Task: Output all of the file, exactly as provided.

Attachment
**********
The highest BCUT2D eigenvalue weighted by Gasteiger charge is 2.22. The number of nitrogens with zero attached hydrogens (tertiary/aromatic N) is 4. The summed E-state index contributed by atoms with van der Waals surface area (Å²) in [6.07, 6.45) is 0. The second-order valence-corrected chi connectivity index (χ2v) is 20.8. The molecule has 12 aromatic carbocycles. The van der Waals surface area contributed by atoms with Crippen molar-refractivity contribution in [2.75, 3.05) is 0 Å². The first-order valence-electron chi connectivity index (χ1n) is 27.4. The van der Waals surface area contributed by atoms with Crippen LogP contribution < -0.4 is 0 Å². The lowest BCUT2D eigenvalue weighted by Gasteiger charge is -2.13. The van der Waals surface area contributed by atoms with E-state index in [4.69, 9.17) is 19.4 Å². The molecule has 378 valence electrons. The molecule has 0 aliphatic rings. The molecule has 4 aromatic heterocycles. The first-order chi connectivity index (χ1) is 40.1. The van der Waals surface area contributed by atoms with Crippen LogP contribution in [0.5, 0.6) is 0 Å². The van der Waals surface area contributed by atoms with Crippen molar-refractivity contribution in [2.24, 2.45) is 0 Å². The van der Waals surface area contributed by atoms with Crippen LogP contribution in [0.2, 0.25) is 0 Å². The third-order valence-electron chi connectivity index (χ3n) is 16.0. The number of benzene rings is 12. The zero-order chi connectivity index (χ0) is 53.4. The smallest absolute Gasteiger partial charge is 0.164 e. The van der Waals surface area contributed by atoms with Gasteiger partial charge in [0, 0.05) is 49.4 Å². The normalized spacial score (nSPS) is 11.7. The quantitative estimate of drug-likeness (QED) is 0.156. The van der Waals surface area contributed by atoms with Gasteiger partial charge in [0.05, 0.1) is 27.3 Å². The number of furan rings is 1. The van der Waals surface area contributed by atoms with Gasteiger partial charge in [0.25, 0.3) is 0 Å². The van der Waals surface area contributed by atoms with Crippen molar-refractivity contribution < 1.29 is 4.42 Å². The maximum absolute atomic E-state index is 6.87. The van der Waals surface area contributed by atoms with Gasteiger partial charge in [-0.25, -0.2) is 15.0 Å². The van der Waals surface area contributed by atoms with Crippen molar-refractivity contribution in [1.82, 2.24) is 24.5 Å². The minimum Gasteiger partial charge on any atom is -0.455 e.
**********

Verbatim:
The highest BCUT2D eigenvalue weighted by Gasteiger charge is 2.22. The number of nitrogens with zero attached hydrogens (tertiary/aromatic N) is 4. The summed E-state index contributed by atoms with van der Waals surface area (Å²) in [6.07, 6.45) is 0. The second-order valence-corrected chi connectivity index (χ2v) is 20.8. The molecule has 12 aromatic carbocycles. The van der Waals surface area contributed by atoms with Crippen molar-refractivity contribution in [2.75, 3.05) is 0 Å². The first-order valence-electron chi connectivity index (χ1n) is 27.4. The van der Waals surface area contributed by atoms with Crippen LogP contribution < -0.4 is 0 Å². The lowest BCUT2D eigenvalue weighted by Gasteiger charge is -2.13. The van der Waals surface area contributed by atoms with E-state index in [4.69, 9.17) is 19.4 Å². The molecule has 378 valence electrons. The molecule has 0 aliphatic rings. The molecule has 4 aromatic heterocycles. The first-order chi connectivity index (χ1) is 40.1. The van der Waals surface area contributed by atoms with Crippen LogP contribution in [0.5, 0.6) is 0 Å². The van der Waals surface area contributed by atoms with Crippen molar-refractivity contribution in [2.24, 2.45) is 0 Å². The van der Waals surface area contributed by atoms with Crippen LogP contribution in [0.2, 0.25) is 0 Å². The third-order valence-electron chi connectivity index (χ3n) is 16.0. The number of benzene rings is 12. The zero-order chi connectivity index (χ0) is 53.4. The smallest absolute Gasteiger partial charge is 0.164 e. The van der Waals surface area contributed by atoms with Gasteiger partial charge in [0, 0.05) is 49.4 Å². The normalized spacial score (nSPS) is 11.7. The quantitative estimate of drug-likeness (QED) is 0.156. The van der Waals surface area contributed by atoms with Gasteiger partial charge in [0.05, 0.1) is 27.3 Å². The number of furan rings is 1. The van der Waals surface area contributed by atoms with Gasteiger partial charge in [0.25, 0.3) is 0 Å². The van der Waals surface area contributed by atoms with Crippen molar-refractivity contribution < 1.29 is 4.42 Å². The maximum absolute atomic E-state index is 6.87. The van der Waals surface area contributed by atoms with Gasteiger partial charge in [-0.25, -0.2) is 15.0 Å². The van der Waals surface area contributed by atoms with Crippen molar-refractivity contribution in [1.82, 2.24) is 24.5 Å². The minimum Gasteiger partial charge on any atom is -0.455 e.